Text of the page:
The U.S is using and spewing less carbon these days. Chalk it up to better car mileage, energy efficiency, and the fracking boom. We burn more natural gas for electricity, and less dirty coal.
"However, that is still pretty much a U.S. phenomenon," says Markus Wrake with the International Energy Agency.
The IEA’s new report shows that globally, the carbon inside every unit of energy produced is virtually unchanged from 20 years ago. One reason: The natural gas revolution has yet to go global.
"Whereas we in the United States do see a lot of coal to gas switching, in fact in Europe we see a lot of the opposite," says Wrake.
Coal use in Europe has gone up lately, as well as emerging economies, like China and India.
"It’s safe to say that energy demand is growing fastest in the countries that can least afford renewables," says Kevin Book with Clear View Energy. "So what they are using primarily is coal."
The IEA says without more action, global temperatures are on track to rise at least two degrees Celsius.
Known for his succinct style on the air, the broadcaster was teamed with the exuberant Madden for years on CBS and Fox. He was also the voice of the Masters golf tournament and U.S. Open tennis. Summerall died Tuesday. He was 82.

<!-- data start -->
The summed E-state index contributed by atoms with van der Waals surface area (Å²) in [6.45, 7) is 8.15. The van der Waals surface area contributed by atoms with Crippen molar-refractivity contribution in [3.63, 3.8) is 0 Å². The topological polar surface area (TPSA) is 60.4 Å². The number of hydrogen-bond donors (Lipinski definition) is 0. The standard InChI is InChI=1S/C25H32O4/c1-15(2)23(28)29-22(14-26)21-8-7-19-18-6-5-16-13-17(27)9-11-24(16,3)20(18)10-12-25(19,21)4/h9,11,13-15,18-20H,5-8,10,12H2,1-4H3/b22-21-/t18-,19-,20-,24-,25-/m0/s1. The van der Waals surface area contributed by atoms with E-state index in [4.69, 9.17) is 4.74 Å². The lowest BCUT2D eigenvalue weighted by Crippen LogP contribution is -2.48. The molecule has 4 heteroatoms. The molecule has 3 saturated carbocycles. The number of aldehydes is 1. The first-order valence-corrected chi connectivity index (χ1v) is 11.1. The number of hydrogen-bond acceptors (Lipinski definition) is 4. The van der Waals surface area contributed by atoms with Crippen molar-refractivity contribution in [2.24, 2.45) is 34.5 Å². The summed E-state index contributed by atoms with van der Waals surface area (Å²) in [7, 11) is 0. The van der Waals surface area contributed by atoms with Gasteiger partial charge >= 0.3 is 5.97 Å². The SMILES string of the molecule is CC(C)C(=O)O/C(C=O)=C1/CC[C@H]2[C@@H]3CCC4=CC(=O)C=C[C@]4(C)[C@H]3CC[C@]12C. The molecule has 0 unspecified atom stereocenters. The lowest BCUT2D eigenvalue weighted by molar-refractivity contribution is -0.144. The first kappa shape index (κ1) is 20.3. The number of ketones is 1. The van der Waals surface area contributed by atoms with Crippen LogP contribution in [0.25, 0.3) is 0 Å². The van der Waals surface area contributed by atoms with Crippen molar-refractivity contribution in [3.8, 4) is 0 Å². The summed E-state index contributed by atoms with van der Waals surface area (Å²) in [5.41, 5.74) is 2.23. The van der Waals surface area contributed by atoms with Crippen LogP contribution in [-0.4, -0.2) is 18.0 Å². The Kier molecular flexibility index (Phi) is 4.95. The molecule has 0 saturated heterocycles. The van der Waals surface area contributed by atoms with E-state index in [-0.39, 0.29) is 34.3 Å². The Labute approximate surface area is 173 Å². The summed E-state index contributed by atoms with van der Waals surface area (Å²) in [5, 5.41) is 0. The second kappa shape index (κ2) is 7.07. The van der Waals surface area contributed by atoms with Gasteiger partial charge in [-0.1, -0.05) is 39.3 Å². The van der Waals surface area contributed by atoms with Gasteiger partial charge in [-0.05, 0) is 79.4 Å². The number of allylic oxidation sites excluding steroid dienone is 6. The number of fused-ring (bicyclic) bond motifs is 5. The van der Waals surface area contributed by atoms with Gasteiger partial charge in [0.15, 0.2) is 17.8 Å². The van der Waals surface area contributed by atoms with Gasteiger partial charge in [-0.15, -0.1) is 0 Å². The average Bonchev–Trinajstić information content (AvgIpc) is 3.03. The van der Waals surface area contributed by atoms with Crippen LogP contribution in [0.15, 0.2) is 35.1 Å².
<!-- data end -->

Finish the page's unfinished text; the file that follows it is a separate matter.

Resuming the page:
Bank of America said this morning that its profit quadrupled last quarter compared with a year ago, though that was below expectations. Toymaker Mattel also reported a quadrupling of profit last quarter, helped in part by cost cutting.
David Kelly, chief global strategist with JP Morgan Funds, joins Marketplace Morning Report host Jeremy Hobson to explain what's got profits up.
Gold prices are down again this morning, after falling by more than 10 percent since Friday -- its biggest drop in 30 years. Oil prices are also lower.
But how do these drops in commodity prices affect your wallet?
Marketplace's Senior Producer of personal finance Paddy Hirsch joins Morning Report Host Jeremy Hobson to explain.
Also: Shakespeare's favorite month; Edith Wharton's birthplace is now a Starbucks; book cover designers on jacket art.
Britain's biggest retailer, the supermarket Tesco, has announced its first drop in profit in 20 years -- and its U.S. business expansion may be partly to blame. Tesco, which owns the grocery store chain Fresh & Easy, has announced that it will close down its 199 locations and exit the U.S. market.
Marketplace's Stephen Beard in London joins Morning Report host Jeremy Hobson to explain why the company struggled to make it in America.